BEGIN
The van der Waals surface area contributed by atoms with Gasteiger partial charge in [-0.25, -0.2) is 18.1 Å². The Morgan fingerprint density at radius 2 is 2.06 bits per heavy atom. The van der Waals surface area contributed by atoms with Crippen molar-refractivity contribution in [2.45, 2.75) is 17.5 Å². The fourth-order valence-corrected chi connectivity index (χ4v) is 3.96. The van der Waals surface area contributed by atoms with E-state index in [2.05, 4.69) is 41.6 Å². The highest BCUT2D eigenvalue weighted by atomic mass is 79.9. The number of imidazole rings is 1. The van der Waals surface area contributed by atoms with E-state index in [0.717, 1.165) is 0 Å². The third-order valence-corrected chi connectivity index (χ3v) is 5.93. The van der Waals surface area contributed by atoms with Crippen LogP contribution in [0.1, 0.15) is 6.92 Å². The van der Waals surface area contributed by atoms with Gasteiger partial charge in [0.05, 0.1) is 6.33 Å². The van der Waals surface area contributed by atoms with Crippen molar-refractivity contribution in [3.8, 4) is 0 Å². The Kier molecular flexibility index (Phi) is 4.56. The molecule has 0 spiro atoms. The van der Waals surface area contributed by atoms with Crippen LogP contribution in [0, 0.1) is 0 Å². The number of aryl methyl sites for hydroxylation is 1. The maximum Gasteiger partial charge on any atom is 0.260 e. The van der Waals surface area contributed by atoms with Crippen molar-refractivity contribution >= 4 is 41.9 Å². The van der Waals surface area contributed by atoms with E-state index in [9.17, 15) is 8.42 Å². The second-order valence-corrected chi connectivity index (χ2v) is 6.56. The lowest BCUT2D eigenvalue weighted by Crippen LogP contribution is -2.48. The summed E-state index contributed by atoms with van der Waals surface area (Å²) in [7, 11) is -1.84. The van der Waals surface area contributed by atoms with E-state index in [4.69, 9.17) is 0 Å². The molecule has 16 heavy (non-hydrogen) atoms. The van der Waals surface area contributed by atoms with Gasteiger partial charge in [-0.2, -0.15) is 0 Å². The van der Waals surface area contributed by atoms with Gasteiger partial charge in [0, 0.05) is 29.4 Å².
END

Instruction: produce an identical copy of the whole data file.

The van der Waals surface area contributed by atoms with Gasteiger partial charge in [-0.25, -0.2) is 18.1 Å². The Morgan fingerprint density at radius 2 is 2.06 bits per heavy atom. The van der Waals surface area contributed by atoms with Crippen molar-refractivity contribution in [2.45, 2.75) is 17.5 Å². The fourth-order valence-corrected chi connectivity index (χ4v) is 3.96. The van der Waals surface area contributed by atoms with E-state index in [2.05, 4.69) is 41.6 Å². The highest BCUT2D eigenvalue weighted by atomic mass is 79.9. The number of imidazole rings is 1. The van der Waals surface area contributed by atoms with E-state index in [0.717, 1.165) is 0 Å². The third-order valence-corrected chi connectivity index (χ3v) is 5.93. The van der Waals surface area contributed by atoms with Crippen LogP contribution in [0.1, 0.15) is 6.92 Å². The van der Waals surface area contributed by atoms with Gasteiger partial charge in [0.05, 0.1) is 6.33 Å². The van der Waals surface area contributed by atoms with Crippen molar-refractivity contribution in [3.8, 4) is 0 Å². The Kier molecular flexibility index (Phi) is 4.56. The molecule has 0 spiro atoms. The van der Waals surface area contributed by atoms with Crippen LogP contribution in [0, 0.1) is 0 Å². The number of aryl methyl sites for hydroxylation is 1. The maximum Gasteiger partial charge on any atom is 0.260 e. The van der Waals surface area contributed by atoms with Crippen molar-refractivity contribution >= 4 is 41.9 Å². The van der Waals surface area contributed by atoms with E-state index in [9.17, 15) is 8.42 Å². The second-order valence-corrected chi connectivity index (χ2v) is 6.56. The lowest BCUT2D eigenvalue weighted by Crippen LogP contribution is -2.48. The summed E-state index contributed by atoms with van der Waals surface area (Å²) in [7, 11) is -1.84. The van der Waals surface area contributed by atoms with E-state index in [4.69, 9.17) is 0 Å². The molecule has 16 heavy (non-hydrogen) atoms. The van der Waals surface area contributed by atoms with Gasteiger partial charge in [-0.2, -0.15) is 0 Å². The van der Waals surface area contributed by atoms with Gasteiger partial charge in [0, 0.05) is 29.4 Å².